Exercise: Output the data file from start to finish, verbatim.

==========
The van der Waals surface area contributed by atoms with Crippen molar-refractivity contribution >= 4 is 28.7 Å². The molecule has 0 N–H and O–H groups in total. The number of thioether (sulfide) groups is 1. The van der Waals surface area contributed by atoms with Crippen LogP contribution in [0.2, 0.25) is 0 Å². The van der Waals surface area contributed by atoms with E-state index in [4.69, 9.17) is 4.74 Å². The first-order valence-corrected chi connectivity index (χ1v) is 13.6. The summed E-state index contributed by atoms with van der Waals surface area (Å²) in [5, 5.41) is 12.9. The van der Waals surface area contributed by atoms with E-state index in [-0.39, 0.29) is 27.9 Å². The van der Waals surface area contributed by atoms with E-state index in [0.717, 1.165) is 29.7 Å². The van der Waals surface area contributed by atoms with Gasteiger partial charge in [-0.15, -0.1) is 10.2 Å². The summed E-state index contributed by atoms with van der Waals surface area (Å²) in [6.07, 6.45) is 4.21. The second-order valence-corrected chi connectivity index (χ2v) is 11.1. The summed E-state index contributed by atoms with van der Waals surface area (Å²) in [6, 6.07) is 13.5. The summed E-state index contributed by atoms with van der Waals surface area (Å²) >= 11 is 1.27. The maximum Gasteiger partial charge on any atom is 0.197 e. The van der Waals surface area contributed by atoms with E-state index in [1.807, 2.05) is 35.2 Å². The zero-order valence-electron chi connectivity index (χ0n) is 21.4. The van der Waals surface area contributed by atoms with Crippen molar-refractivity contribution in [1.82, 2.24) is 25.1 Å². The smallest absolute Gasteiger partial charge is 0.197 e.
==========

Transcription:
The van der Waals surface area contributed by atoms with Crippen molar-refractivity contribution >= 4 is 28.7 Å². The molecule has 0 N–H and O–H groups in total. The number of thioether (sulfide) groups is 1. The van der Waals surface area contributed by atoms with Crippen LogP contribution in [0.2, 0.25) is 0 Å². The van der Waals surface area contributed by atoms with E-state index in [4.69, 9.17) is 4.74 Å². The first-order valence-corrected chi connectivity index (χ1v) is 13.6. The summed E-state index contributed by atoms with van der Waals surface area (Å²) in [5, 5.41) is 12.9. The van der Waals surface area contributed by atoms with E-state index in [-0.39, 0.29) is 27.9 Å². The van der Waals surface area contributed by atoms with E-state index in [0.717, 1.165) is 29.7 Å². The van der Waals surface area contributed by atoms with Gasteiger partial charge in [-0.15, -0.1) is 10.2 Å². The summed E-state index contributed by atoms with van der Waals surface area (Å²) in [6.07, 6.45) is 4.21. The second-order valence-corrected chi connectivity index (χ2v) is 11.1. The summed E-state index contributed by atoms with van der Waals surface area (Å²) in [6, 6.07) is 13.5. The summed E-state index contributed by atoms with van der Waals surface area (Å²) >= 11 is 1.27. The maximum Gasteiger partial charge on any atom is 0.197 e. The van der Waals surface area contributed by atoms with E-state index in [1.807, 2.05) is 35.2 Å². The zero-order valence-electron chi connectivity index (χ0n) is 21.4. The van der Waals surface area contributed by atoms with Crippen molar-refractivity contribution in [1.82, 2.24) is 25.1 Å². The smallest absolute Gasteiger partial charge is 0.197 e.